Patient Education

Your Anesthesia Care Team

Our care team consists of an anesthesiologist and a CRNA (anesthetist) who work together to provide the best medical care possible during surgery as well as safe and effective relief from pain during your Post-Anesthesia Care Unit (PACU) stay. An anesthesiologist interviews all patients preoperatively to discuss the most appropriate anesthetic management; the final decision will be based on your general health, the type and duration of your surgery and your preference. During your surgery, a member of our care team will be with you at all times to monitor your comfort and safety.

Anesthesiologists are medical doctors who have completed a four-year undergraduate program, four years of graduate medical doctoral training and four more years of anesthesiology residency. They apply their specialized knowledge to ensure your comfort during surgery and to make informed medical judgements about your anesthetic care.

CRNAs are registered nurses with a Bachelor of Science in Nursing (BSN) who have completed an accredited graduate school of nurse anesthesia program and pass a national certification examination following graduation. These educational programs range from 24-36 months and include clinical training in university-based or large community hospitals. Successful completion of the exam earns the graduate the designation of CRNA or certified registered nurse anesthetist.

About My Anesthesia

Pre-Anesthetic Instructions

You will be asked not to drink or eat anything after midnight the night before the surgery. This is to prevent you from vomiting while you are under the effect of the anesthesic. Vomiting can cause food in the stomach to be inhaled into the lungs. This can lead to chemical burns or obstructions in your lungs that can cause life-threatening breathing problems. Take medicines that your provider told you to take with a small sip of water. Arrive at the hospital on time. Please inform your anesthesiologist if you think you may be pregnant or if you have had any recent changes in your health such as a cough, cold, shortness of breath, or chest pain.

What are the Risks of Anesthesia?

General anesthesia is extremely safe for healthy people. However, as with all medical or surgical procedures, anesthesia has inherent risks. You may have a higher risk of problems with general anesthesia if you abuse alcohol or other medications or if you have heart, lung, or kidney problems. Serious risks include harm to your vocal cords, heart attack, lung infection, mental confusion (temporary), stroke, trauma to the teeth or tongue, waking during anesthesia (rare) and death (extremely rare). Your anesthesiologist will have a conversation with you regarding these risks and answer any questions you may have the morning of the surgery. Prior to surgery, you will be asked to read and sign an “informed consent” document detailing these risks. Our care team is constantly monitoring your condition throughout surgery, and is prepared to deal with any anesthetic problems should they arise.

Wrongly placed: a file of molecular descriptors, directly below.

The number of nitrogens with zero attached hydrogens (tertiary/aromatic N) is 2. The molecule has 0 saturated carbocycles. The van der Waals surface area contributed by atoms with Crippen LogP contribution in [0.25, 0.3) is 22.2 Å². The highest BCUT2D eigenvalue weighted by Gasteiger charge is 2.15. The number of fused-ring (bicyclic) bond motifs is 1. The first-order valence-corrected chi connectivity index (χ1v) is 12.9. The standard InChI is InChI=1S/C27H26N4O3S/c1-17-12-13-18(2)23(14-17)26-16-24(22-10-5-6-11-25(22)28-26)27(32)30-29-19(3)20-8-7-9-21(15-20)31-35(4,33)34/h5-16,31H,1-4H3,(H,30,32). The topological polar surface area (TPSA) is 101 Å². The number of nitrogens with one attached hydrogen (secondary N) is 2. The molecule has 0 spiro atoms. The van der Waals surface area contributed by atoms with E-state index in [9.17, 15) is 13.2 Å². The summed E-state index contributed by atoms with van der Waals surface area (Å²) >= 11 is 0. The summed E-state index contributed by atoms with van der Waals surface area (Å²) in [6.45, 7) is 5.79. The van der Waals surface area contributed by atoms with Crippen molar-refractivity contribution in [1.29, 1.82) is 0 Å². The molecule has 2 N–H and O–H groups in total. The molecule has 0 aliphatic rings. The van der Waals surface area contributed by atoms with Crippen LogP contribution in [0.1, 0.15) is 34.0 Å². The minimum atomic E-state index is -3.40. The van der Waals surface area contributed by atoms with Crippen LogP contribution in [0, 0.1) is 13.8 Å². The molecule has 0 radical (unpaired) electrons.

What Happens in the Recovery Room?

At the completion of surgery, you will be taken to the PACU to allow you to recover from your anesthetic while specially trained nurses monitor your vital signs, and make you as comfortable as possible. Your anesthesiologist is responsible for your safety in the recovery room and directs the nurses in the provision of your care. If your surgical procedure is being performed as an outpatient, your anesthesiologist is the physician who determines when you are ready to be discharged.

What about my Pain?

Unfortunately, surgical procedures are associated with some degree of pain. Your anesthesiologist has an intricate knowledge relating to pain control following surgery and can help provide pain relief in a multitude of ways. Multi-modal pain control with pain medications including anti-inflammatory medicines as well as different classes of narcotics are tailored for each individual before administration. In some instances, your surgeon may request the anesthesiologist to place a nerve “block”. This is usually done in the pre-operative area and will be discussed in detail with you the morning of the surgery. This involves using ultrasound guidance to place a small needle near the bundle of nerves that provides innervation to the area being operated on. This provides pain control that is far superior to pain medication alone. In certain thoracic or abdominal surgeries epidural analgesia may be requested by your surgeon. This involves placing a small catheter into the epidural space which lies just superficial to area where the nerves leave the spinal canal. This small catheter is then connected to a computer controlled pump which delivers an appropriate anesthetic mixture to control pain from the surgical site.